YateUCNTM redundancy

image explaining how easy YateUCN manages redundancy in case of node failure

The simplified architecture of YateBTS/YateENB-YateUCN networks is based on replacing the components’ functions and protocols with software on commodity hardware. This achieves redundancy by adding a new YateUCN server in the network, instead of providing back-up to each GSM/LTE core network component.

The YateBTS is the software implementation of the GSM/GPRS-specific protocols for the BTS (Base Transceiver Station) and BSC (Base Station Controller). When the SatSite base station is used in 2G mode, the YateBTS communicates directly with the YateUCN core over SIP/GTP protocols, without needing a BSC.

The YateBTS also integrates a part of the MSC, which enables the SatSite to connect to any YateUCN in the network, irrespective of its geographic location.

Any YateUCN node can be configured to take over extra-traffic from another YateUCN unit in case of network congestion or failure.

Because the YateUCN uses SIP to communicate with both the YateBTS and the YateENB, the same redundancy mechanism is provided for both GSM and LTE.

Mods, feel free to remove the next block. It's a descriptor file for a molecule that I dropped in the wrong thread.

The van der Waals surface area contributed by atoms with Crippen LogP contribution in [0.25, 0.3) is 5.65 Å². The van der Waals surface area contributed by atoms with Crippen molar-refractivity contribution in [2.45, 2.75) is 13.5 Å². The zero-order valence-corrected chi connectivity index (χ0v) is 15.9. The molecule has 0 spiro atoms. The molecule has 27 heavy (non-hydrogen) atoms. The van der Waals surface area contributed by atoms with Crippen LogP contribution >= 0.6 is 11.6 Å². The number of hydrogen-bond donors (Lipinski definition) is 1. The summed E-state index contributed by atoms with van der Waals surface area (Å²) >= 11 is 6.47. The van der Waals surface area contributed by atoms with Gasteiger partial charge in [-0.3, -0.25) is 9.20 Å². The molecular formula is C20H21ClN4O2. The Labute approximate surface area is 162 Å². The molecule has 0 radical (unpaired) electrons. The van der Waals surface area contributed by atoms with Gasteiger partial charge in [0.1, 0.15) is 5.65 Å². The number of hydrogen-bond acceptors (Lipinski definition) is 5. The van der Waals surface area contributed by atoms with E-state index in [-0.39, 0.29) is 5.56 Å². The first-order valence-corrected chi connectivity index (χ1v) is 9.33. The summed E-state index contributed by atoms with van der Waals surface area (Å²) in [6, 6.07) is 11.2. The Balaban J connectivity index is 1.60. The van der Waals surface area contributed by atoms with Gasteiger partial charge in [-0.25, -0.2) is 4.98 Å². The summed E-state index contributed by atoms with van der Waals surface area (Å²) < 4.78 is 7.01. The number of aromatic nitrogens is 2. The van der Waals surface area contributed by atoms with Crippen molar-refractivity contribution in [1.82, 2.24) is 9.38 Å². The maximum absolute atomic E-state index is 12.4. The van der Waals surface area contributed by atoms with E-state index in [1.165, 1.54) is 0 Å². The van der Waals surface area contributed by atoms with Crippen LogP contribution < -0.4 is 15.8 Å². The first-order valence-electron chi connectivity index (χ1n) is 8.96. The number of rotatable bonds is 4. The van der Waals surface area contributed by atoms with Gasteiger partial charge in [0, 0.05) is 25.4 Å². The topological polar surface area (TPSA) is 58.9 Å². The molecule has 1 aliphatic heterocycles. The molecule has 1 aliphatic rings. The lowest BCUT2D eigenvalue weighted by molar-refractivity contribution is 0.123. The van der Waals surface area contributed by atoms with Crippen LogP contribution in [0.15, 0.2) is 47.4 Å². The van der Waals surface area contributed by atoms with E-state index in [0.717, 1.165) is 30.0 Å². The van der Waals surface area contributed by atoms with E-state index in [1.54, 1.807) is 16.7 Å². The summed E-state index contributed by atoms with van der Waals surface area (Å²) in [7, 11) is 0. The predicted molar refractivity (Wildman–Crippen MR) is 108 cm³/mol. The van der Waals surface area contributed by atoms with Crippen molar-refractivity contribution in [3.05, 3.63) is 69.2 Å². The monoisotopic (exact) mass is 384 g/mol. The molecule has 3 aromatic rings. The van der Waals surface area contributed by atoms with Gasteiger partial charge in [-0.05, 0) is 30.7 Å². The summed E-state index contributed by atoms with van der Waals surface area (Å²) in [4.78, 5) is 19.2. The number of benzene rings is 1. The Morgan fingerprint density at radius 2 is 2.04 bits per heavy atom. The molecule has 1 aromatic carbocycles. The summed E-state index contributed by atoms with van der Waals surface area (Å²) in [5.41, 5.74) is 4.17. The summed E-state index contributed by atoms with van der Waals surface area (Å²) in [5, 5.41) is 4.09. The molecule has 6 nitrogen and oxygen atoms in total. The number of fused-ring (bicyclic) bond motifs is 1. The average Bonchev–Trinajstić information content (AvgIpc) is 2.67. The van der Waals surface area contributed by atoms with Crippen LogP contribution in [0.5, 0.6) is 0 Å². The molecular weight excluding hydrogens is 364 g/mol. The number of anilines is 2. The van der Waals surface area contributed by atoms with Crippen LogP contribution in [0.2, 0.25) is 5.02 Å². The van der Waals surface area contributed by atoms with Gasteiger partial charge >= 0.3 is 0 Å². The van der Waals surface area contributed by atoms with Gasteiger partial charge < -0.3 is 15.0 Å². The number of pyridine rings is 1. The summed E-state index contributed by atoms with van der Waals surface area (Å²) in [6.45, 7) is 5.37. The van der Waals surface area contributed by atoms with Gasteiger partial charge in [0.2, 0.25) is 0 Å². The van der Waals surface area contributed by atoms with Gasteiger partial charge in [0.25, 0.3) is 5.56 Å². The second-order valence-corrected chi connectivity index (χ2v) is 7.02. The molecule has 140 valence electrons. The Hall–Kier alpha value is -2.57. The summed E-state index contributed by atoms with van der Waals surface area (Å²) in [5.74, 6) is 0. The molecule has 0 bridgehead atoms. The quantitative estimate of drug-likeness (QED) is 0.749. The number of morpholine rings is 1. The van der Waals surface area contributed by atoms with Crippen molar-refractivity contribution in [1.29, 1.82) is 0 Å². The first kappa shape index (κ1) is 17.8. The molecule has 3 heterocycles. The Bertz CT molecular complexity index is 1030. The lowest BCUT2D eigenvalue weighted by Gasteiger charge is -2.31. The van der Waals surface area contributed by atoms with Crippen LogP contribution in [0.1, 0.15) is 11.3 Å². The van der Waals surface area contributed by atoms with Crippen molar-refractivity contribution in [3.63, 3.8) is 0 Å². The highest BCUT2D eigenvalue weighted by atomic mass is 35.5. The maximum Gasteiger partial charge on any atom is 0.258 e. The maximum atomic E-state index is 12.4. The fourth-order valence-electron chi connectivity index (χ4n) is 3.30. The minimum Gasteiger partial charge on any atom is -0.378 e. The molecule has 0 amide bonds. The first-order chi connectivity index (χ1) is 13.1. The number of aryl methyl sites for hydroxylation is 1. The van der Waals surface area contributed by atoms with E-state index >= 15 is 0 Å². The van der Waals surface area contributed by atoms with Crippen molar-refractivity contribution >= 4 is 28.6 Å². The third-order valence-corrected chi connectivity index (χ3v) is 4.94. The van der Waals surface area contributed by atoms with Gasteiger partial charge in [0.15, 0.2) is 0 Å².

Each SatSite unit holds a list of all the YateUCN nodes in the network, where extra-traffic can be routed in case of failover; this is done without the device connecting to a different SatSite, and only the data connection from the previous YateUCN to the new one is changed.

If the mobile device remains connected to the same SatSite, registration to the Mobile Switching Center/Visitor Location Register/Serving GPRS Support Node in the new YateUCN is performed whenever the device communicates with the network for a voice or data service. Registration to the new YateUCN is also updated in the HLR.

If the device roams to an area served by a different SatSite, it will remain connected to the YateUCN currently serving it, and a new query in the HLR is not required. This reduces the load on the HLR and allows a higher subscriber capacity.

If a YateUCN core is not found in the list, the YateBTS looks up a new DNS address for a YateUCN core that can be used to offload the traffic.


MSC redundancy

image explaining how conventional networks manages redundancy in case of node failure

Conventional GSM networks rely on special-purpose hardware destined to perform specific functions.

Redundancy in conventional GSM/GPRS networks implies each MSC node redirecting traffic to a specific MSC in case of network failure.

Because typical MSC/VLR in data centers are limited to serving a given number of BSCs in a geographical area, an additional MSC/VLR needs to be planned for each data center. This leads to increases in equipment and servicing expenses.

Traffic is offloaded to the back-up MSC and a new registration/authentication in the HLR is required for the subscriber.

In LTE, load traffic sharing is achieved by an eNodeB connecting to any other MME in the network when needed. This requires multiple MME nodes to be planned in the network.